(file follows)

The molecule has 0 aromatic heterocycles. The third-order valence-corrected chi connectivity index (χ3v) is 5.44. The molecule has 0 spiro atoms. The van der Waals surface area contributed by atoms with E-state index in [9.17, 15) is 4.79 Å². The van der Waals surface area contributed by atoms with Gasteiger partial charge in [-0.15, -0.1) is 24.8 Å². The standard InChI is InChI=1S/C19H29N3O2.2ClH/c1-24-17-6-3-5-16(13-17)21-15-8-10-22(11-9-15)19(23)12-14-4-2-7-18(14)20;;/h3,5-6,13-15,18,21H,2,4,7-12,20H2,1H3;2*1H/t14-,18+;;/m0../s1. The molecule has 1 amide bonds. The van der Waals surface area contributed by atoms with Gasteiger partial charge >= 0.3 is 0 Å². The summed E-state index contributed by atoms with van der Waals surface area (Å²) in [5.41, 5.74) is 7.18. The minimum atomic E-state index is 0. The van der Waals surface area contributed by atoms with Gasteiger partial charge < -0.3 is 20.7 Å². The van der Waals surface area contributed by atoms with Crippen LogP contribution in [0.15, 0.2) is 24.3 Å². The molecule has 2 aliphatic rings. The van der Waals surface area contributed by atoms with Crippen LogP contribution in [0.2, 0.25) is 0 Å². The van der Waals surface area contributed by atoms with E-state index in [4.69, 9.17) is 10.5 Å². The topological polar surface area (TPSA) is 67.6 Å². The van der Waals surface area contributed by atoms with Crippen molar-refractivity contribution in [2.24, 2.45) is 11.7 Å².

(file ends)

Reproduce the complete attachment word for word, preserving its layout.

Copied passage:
The molecule has 0 aromatic heterocycles. The third-order valence-corrected chi connectivity index (χ3v) is 5.44. The molecule has 0 spiro atoms. The van der Waals surface area contributed by atoms with E-state index in [9.17, 15) is 4.79 Å². The van der Waals surface area contributed by atoms with Gasteiger partial charge in [-0.15, -0.1) is 24.8 Å². The standard InChI is InChI=1S/C19H29N3O2.2ClH/c1-24-17-6-3-5-16(13-17)21-15-8-10-22(11-9-15)19(23)12-14-4-2-7-18(14)20;;/h3,5-6,13-15,18,21H,2,4,7-12,20H2,1H3;2*1H/t14-,18+;;/m0../s1. The molecule has 1 amide bonds. The van der Waals surface area contributed by atoms with Gasteiger partial charge >= 0.3 is 0 Å². The summed E-state index contributed by atoms with van der Waals surface area (Å²) in [5.41, 5.74) is 7.18. The minimum atomic E-state index is 0. The van der Waals surface area contributed by atoms with Gasteiger partial charge < -0.3 is 20.7 Å². The van der Waals surface area contributed by atoms with Crippen LogP contribution in [0.15, 0.2) is 24.3 Å². The molecule has 2 aliphatic rings. The van der Waals surface area contributed by atoms with Crippen LogP contribution in [0.2, 0.25) is 0 Å². The van der Waals surface area contributed by atoms with E-state index in [4.69, 9.17) is 10.5 Å². The topological polar surface area (TPSA) is 67.6 Å². The van der Waals surface area contributed by atoms with Crippen molar-refractivity contribution in [2.24, 2.45) is 11.7 Å².